Allegro5 software

Can I use Allegro5 to fully software
render and not require OpenGL or DirectX to run app?

Matthew Leverton

Yes, if you don't need an ALLEGRO_DISPLAY.


Is there any fast method for send memory bitmap to window HDC?


Could I ask why you would not want to use the graphics card? Pretty much any computer from 2005 onward easily meets Allegro5's minimum requirements. Unless you are making a game that's pretty static like Solitaire, I highly recommend you give video bitmaps a try.

Also note that if you're planning to use the GDI specific HDC, why not simply use GDI+'s image drawing methods? I think you'll probably get similar speed as Allegro's software drawing routines.

It's difficult to tell without knowing what you're trying to do though.

Mark Oates

He may just be making a console app.


I have my app in Allegro5 and I use video bitmaps. But at now It must work on older machines, and I'd like to keep code without changes, or maybe with a few changes. The program do not render all the time, just when some objects change pos, size or image, so software renderer is a good way.

Thomas Fjellstrom

Allegro 5 depends on having some form of OpenGL 1.1+, or D3D 9 available. If you don't have either, it just won't work. So far there is no plan to include a software only display driver on any platform. OpenGL 1.1 was released in 1997. Many computers released after 1998 should have hardware capable of running a basic Allegro 5 program.

Mark Oates

Allegro 5 depends on having some form of OpenGL 1.1+, or D3D 9 available.

Really? I thought all the operations had software fallbacks.

Matthew Leverton
komons said:

Is there any fast method for send memory bitmap to window HDC?

I don't think A5 has any methods for that yet.

I thought all the operations had software fallbacks.

You can use memory bitmaps in a headless environment, but you cannot display them anywhere without an OpenGL or D3D window.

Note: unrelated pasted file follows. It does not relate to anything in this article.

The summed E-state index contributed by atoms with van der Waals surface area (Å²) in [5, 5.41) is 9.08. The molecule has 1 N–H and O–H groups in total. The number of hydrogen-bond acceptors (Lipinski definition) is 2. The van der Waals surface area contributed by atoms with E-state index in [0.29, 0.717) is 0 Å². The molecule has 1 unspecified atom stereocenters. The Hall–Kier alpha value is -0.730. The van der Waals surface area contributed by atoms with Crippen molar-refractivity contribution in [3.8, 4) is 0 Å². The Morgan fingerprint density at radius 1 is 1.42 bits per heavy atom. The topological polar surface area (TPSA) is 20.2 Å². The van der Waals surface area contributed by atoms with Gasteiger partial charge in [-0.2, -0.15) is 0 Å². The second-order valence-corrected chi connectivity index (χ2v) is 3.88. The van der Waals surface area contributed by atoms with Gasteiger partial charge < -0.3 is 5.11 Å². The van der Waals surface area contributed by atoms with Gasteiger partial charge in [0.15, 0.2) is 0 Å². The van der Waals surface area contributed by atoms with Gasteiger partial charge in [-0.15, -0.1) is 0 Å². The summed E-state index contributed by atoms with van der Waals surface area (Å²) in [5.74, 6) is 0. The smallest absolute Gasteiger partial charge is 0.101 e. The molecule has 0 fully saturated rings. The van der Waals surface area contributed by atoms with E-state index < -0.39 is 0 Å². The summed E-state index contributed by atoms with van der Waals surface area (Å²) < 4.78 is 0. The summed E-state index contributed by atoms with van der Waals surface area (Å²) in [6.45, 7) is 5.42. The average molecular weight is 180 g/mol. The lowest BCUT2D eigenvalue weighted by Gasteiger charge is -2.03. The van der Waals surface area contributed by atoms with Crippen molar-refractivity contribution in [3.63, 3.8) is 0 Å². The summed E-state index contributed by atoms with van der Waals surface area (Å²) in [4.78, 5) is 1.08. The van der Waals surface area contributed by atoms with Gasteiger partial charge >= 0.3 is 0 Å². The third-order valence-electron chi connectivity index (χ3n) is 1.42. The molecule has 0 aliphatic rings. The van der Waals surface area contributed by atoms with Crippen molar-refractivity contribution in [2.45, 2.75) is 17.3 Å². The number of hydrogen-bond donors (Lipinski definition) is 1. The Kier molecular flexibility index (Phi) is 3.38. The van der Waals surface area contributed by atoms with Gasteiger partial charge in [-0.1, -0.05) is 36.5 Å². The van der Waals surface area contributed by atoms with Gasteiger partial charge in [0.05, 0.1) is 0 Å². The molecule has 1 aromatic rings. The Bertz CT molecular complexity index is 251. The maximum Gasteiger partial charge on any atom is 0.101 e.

Trent Gamblin

I would be surprised if using memory bitmaps and GDI was not very slow by default. However, when the GP2X Wiz port was created, fast software blitters for RGB_565 and RGBA_4444 were added. Those were fast enough to use on GP2X Wiz. What I did was render everything in software with those blitters, then blast it to the screen with OpenGL. You could do the same but with GDI or something like that, and that would probably in fact be faster than using OpenGL (I also used a Linux console framebuffer in my game and it was faster than OpenGL when using software rendering). The problem right now is those blitters aren't used except when compiling for GP2X... so you'd have to recompile Allegro to use them. The other thing is, the default drawing path will be used in all but the common blending cases, which I believe are ONE, ZERO and ALPHA, INVERSE_ALPHA, which at the time was the default alpha blending mode. So it's not ideal and it needs some work, but it might prove to be fast enough. Worth sharing anyhow.


What does this function do then?
I know it's late, but I was looking into the manual right now and found this...

The A5.1 Manual said:

ALLEGRO_RENDER_METHOD: 0 if hardware acceleration is not used with this display.

No hardware acceleration ==> no video bitmaps?


Well, yes, you can apparently run on software. I don't really recommend it though - I once accidentally tapped into software emulation once by loading bitmaps before creating the display, and even though I did only 2 blits per frame I had to measure the framerate in fpm rather than fps.

J-Gamer said:

No hardware acceleration ==> no video bitmaps?

No, it just tells you that DirectX/OpenGL will not be able to use HW acceleration. I think the intended use case is to set this before calling al_get_num_display_modes so it will only return those modes where acceleration is used. The flag is not very useful though. The only case where I can see it set to 0 is if the user runs with OpenGL and software Mesa - which may be faster on new systems than old GPUs, so really pointless to care about it.


Ok, it was just a wild guess ;D

Thread #607836. Printed from